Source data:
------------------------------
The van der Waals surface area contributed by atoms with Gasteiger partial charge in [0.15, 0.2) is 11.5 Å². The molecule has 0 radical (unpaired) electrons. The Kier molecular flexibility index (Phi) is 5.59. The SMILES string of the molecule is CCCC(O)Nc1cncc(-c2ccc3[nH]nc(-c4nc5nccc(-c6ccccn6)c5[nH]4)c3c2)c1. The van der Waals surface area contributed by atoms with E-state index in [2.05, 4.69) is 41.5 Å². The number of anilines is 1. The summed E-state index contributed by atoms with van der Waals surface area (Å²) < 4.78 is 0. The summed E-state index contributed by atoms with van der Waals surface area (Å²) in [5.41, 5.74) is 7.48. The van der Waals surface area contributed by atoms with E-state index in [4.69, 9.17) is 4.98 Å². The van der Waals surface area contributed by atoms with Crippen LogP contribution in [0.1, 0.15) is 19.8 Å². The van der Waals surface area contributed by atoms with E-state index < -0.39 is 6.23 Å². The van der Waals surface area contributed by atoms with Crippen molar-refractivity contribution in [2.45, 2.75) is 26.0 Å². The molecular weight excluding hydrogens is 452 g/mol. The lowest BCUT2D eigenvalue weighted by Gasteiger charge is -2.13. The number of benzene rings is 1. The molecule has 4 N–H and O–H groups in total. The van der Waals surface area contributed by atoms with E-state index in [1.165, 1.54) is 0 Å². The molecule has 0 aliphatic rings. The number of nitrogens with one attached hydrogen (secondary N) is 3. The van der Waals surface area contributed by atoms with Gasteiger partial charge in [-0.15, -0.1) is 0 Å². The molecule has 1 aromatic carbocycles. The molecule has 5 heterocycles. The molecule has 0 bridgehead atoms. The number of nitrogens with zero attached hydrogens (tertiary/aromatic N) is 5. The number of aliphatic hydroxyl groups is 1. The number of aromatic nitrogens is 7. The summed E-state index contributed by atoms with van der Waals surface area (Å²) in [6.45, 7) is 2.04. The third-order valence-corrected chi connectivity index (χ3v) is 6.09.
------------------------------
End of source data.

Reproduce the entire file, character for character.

The van der Waals surface area contributed by atoms with Gasteiger partial charge in [0.15, 0.2) is 11.5 Å². The molecule has 0 radical (unpaired) electrons. The Kier molecular flexibility index (Phi) is 5.59. The SMILES string of the molecule is CCCC(O)Nc1cncc(-c2ccc3[nH]nc(-c4nc5nccc(-c6ccccn6)c5[nH]4)c3c2)c1. The van der Waals surface area contributed by atoms with E-state index in [2.05, 4.69) is 41.5 Å². The number of anilines is 1. The summed E-state index contributed by atoms with van der Waals surface area (Å²) < 4.78 is 0. The summed E-state index contributed by atoms with van der Waals surface area (Å²) in [5.41, 5.74) is 7.48. The van der Waals surface area contributed by atoms with E-state index in [4.69, 9.17) is 4.98 Å². The van der Waals surface area contributed by atoms with Crippen LogP contribution in [0.1, 0.15) is 19.8 Å². The van der Waals surface area contributed by atoms with E-state index < -0.39 is 6.23 Å². The van der Waals surface area contributed by atoms with Crippen molar-refractivity contribution in [2.45, 2.75) is 26.0 Å². The molecular weight excluding hydrogens is 452 g/mol. The lowest BCUT2D eigenvalue weighted by Gasteiger charge is -2.13. The number of benzene rings is 1. The molecule has 4 N–H and O–H groups in total. The van der Waals surface area contributed by atoms with E-state index in [1.165, 1.54) is 0 Å². The molecule has 0 aliphatic rings. The number of nitrogens with one attached hydrogen (secondary N) is 3. The van der Waals surface area contributed by atoms with Gasteiger partial charge in [-0.15, -0.1) is 0 Å². The molecule has 1 aromatic carbocycles. The molecule has 5 heterocycles. The molecule has 0 bridgehead atoms. The number of nitrogens with zero attached hydrogens (tertiary/aromatic N) is 5. The number of aliphatic hydroxyl groups is 1. The number of aromatic nitrogens is 7. The summed E-state index contributed by atoms with van der Waals surface area (Å²) in [6.45, 7) is 2.04. The third-order valence-corrected chi connectivity index (χ3v) is 6.09.